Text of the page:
“While the historic preservation achievements of the past half century have been remarkable, the local effort has moved well beyond its original purpose. Landmark designation now covers more than 31,000 properties across the city,” he wrote. “Its goal seems to be to preserve anything that will maintain the streetscape, whether or not the individual structures have significance. Entire blocks are frozen on the logic that the first buildings ever put there are also the best that could ever be imagined there.”


http://nycitylens.com/2014/02/an-ico...ts-to-survive/

An Iconic Bookstore Facing Demolition Fights to Survive
Rizzoli could be torn down for a luxury high-rise. Signers of an online petition are howling in protest



February 6, 2014
by Lucia De Stefani


Quote:
Rizzoli Bookstore may be old and elegant, but it is not going down without a fight.

The bookseller – housed in a beautiful six-story townhouse at 31 West 57th - is facing eviction from its home of almost 30 years. The structure’s owners are planning to tear it down in favor of a luxury high-rise, on a street already becoming known as Billionaires’ Row.

An online petition initiated by a group calling itself Save Rizzoli Bookstore, which includes Rizzoli staff members, is collecting a passionate outpouring from friends and patrons of the store. The aim is to get the New York City Landmark Commission to reconsider and designate the building as a landmark, blocking the development.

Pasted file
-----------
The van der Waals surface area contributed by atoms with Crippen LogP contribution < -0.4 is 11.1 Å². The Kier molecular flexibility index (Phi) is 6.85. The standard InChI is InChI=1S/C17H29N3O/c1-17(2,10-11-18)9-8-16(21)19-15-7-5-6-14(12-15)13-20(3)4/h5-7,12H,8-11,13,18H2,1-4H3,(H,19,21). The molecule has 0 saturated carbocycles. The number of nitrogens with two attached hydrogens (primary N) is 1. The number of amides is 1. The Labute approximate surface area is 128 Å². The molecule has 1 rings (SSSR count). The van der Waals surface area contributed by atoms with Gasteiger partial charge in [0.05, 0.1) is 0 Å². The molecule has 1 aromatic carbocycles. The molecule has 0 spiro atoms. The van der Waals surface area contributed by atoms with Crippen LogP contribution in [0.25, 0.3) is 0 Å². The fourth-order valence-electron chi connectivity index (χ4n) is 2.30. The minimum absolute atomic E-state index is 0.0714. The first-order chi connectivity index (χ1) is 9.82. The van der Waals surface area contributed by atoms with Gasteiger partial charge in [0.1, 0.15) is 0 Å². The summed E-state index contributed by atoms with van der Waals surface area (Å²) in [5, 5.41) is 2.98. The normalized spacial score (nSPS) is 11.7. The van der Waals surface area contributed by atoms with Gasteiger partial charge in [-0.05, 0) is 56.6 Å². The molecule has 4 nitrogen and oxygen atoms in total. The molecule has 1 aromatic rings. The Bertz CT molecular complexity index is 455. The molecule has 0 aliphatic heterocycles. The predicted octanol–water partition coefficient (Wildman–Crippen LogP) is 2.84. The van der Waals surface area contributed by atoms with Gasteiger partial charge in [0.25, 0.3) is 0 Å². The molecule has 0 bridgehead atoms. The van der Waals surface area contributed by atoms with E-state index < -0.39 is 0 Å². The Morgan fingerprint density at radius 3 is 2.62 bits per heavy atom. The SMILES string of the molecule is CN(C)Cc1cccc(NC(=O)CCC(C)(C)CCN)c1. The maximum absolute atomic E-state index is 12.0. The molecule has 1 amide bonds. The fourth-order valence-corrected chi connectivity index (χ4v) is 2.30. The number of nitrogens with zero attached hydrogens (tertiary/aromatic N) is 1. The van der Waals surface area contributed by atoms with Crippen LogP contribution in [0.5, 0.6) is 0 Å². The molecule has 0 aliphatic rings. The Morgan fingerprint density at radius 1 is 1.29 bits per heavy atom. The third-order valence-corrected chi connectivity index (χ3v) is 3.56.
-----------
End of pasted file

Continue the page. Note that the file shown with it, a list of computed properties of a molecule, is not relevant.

In two weeks, more than 10,000 patrons have signed the petition. The number was up to 12,879 by Thursday afternoon, and many signers left comments. “The Rizzoli Bookstore is the most beautiful bookstore in NYC, it should be preserved and not demolished,” says a man from Canada. “The building is beautiful and perfect home for a fantastic bookstore,” adds a lady from New York. “This is one of New York’s very beautiful buildings,” writes a woman from Sidney, Australia.